Download and install Peter Jansen's Arduino TFMini library using the library manager. You can also manually install it from the GitHub Repository by downloading the library from the button below.
Grab a mini-USB cable and connect the Arduino to your computer. Upload the BasicReading.ino that was included in the library's examples to your Arduino. Make sure to use the correct COM port and board selection.
Once uploaded, try moving an object in front of the sensor to test. In the example below, a third hand was used to hold the TFMini when detecting an object at a certain distance away from the sensor. Since the sensor is not able to detect an object when less than 11.8 inches (or 30cm = 0.3m) away, the object under test was placed at 20 inches and 30 inches.
|TFMini Reading an Object at 20 Inches||TFMini Reading an Object at 30 Inches|
Opening the serial monitor at 115200, you may see an output similar to the values printed below. Using a yard stick, the values responded as expected when moving an object between 20 inches and 30 inches.
Initializing... 54 cm sigstr: 457 54 cm sigstr: 456 54 cm sigstr: 456 54 cm sigstr: 456 55 cm sigstr: 456 54 cm sigstr: 456 54 cm sigstr: 456 54 cm sigstr: 457 67 cm sigstr: 340 70 cm sigstr: 315 71 cm sigstr: 315 77 cm sigstr: 283 77 cm sigstr: 283 77 cm sigstr: 283 77 cm sigstr: 283 77 cm sigstr: 284 78 cm sigstr: 281 78 cm sigstr: 281 78 cm sigstr: 282 78 cm sigstr: 282 78 cm sigstr: 283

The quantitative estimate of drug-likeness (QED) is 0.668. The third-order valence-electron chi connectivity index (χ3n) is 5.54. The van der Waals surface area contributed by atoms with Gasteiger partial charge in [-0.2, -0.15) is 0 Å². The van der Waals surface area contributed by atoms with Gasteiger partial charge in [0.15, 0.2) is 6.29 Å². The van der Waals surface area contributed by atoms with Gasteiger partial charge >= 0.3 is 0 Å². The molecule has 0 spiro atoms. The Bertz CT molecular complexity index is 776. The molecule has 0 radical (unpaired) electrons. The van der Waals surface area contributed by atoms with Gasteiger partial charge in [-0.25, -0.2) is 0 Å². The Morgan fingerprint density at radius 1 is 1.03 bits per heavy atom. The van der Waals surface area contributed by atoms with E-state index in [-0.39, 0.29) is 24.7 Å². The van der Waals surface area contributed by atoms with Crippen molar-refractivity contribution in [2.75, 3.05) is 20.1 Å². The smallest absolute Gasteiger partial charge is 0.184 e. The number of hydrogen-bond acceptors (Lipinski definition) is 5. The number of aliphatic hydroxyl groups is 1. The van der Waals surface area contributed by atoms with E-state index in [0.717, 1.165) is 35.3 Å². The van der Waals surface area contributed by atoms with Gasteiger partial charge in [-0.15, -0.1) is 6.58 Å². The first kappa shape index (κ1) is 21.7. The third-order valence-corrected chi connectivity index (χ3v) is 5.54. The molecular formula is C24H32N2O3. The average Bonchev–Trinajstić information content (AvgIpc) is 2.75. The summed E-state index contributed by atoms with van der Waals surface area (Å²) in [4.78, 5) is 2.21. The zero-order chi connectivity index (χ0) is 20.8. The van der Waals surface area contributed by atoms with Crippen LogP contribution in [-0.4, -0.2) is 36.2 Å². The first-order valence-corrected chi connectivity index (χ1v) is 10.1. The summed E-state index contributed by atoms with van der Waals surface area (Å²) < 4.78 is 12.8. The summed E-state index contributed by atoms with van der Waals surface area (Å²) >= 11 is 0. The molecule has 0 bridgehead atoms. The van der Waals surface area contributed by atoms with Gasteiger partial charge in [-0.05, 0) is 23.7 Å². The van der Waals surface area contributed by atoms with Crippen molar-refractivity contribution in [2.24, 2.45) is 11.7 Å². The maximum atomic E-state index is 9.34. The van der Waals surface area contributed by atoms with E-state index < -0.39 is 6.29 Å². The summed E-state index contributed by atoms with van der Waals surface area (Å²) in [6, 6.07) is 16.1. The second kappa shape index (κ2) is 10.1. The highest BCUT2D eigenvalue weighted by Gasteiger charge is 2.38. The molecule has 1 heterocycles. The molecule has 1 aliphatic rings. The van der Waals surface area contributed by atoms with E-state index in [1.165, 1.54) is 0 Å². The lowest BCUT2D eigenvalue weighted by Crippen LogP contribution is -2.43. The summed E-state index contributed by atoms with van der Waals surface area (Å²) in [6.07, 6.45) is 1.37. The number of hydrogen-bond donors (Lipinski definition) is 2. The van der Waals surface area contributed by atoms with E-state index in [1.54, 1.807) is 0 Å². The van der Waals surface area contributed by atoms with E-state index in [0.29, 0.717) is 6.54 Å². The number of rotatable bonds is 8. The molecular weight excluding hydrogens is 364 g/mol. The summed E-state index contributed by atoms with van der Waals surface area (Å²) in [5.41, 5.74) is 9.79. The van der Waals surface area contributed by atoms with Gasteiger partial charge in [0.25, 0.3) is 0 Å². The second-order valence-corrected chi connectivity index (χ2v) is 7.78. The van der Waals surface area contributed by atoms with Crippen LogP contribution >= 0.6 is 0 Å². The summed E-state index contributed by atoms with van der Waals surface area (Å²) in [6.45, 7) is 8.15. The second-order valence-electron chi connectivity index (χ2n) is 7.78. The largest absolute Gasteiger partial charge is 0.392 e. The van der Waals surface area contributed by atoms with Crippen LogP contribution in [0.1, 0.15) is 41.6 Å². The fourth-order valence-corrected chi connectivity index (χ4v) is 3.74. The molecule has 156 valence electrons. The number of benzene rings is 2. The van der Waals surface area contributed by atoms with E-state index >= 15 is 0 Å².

This may be caused by your Arduino not properly communicating with the TFMini. For example, the maximum baud an Arduino at 8MHz can handle with the software serial library is 57600 baud. If you are using a 3.3V/8MHz Arduino Pro Mini with a baud rate of 115200, it is probably too high which can cause unreliable readings. It is recommended to use a 5V/16MHz Arduino if you are using the software serial library to communicate with the sensor at 115200.
TF Mini error: too many measurement attempts Last error: ERROR_SERIAL_NOHEADER 65535 cm sigstr: 65535
As an alternative to check if the TFMini is still functioning at small distances, you can try using the TFMini's GUI with a USB-to-Serial cable. Just make sure that you are providing 5V for Vcc and communicating with 3.3V logic levels.
Resources and Going Further
Now that you've successfully got your TFMini up and running, it's time to incorporate it into your own project! For more on the TFMini, check out the links below:
- Datasheet (PDF)
- Additional Examples
- Instructables: Benewake Lidar TFMini (Complete Guide) - For additional examples with a USB-to-Serial converter and Python, check out this guide! It's possible to use the TFMini with a Raspberry Pi!
- DIY Drones Forum: How to Install Benewake TFSeries on PixHawk - Check out this forum post to connect the TFMini to a PixHawk in order to detect the absolute altitude of your drone.
- GitHub Repo: TFMINI_MAXBOTIX_EMULATOR
- GitHub Repo Arduino Library
Need some inspiration for your next project? Check out some of these related tutorials: